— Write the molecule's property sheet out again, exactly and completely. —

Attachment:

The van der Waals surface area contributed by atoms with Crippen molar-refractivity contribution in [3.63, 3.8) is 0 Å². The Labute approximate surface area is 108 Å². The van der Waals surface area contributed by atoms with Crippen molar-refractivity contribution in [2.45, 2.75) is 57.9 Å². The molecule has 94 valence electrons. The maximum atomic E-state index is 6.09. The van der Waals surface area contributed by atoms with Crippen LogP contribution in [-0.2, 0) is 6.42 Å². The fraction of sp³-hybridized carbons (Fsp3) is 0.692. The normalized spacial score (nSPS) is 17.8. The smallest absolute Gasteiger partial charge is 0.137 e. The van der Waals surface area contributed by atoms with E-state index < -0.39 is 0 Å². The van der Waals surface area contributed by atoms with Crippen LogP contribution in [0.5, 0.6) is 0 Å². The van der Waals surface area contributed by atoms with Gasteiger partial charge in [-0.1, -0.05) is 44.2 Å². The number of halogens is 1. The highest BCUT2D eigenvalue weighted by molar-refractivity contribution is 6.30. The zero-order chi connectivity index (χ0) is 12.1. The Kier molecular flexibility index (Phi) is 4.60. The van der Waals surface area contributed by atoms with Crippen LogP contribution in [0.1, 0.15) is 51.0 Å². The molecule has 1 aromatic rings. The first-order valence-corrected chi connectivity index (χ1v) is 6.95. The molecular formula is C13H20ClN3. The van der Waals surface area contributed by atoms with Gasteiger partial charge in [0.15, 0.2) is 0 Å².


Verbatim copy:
The van der Waals surface area contributed by atoms with Crippen molar-refractivity contribution in [3.63, 3.8) is 0 Å². The Labute approximate surface area is 108 Å². The van der Waals surface area contributed by atoms with Crippen molar-refractivity contribution in [2.45, 2.75) is 57.9 Å². The molecule has 94 valence electrons. The maximum atomic E-state index is 6.09. The van der Waals surface area contributed by atoms with Crippen LogP contribution in [-0.2, 0) is 6.42 Å². The fraction of sp³-hybridized carbons (Fsp3) is 0.692. The normalized spacial score (nSPS) is 17.8. The smallest absolute Gasteiger partial charge is 0.137 e. The van der Waals surface area contributed by atoms with E-state index < -0.39 is 0 Å². The van der Waals surface area contributed by atoms with Crippen LogP contribution in [0.5, 0.6) is 0 Å². The van der Waals surface area contributed by atoms with Gasteiger partial charge in [-0.1, -0.05) is 44.2 Å². The number of halogens is 1. The highest BCUT2D eigenvalue weighted by molar-refractivity contribution is 6.30. The zero-order chi connectivity index (χ0) is 12.1. The Kier molecular flexibility index (Phi) is 4.60. The van der Waals surface area contributed by atoms with Crippen LogP contribution in [0.1, 0.15) is 51.0 Å². The molecule has 1 aromatic rings. The first-order valence-corrected chi connectivity index (χ1v) is 6.95. The molecular formula is C13H20ClN3. The van der Waals surface area contributed by atoms with Gasteiger partial charge in [0.15, 0.2) is 0 Å².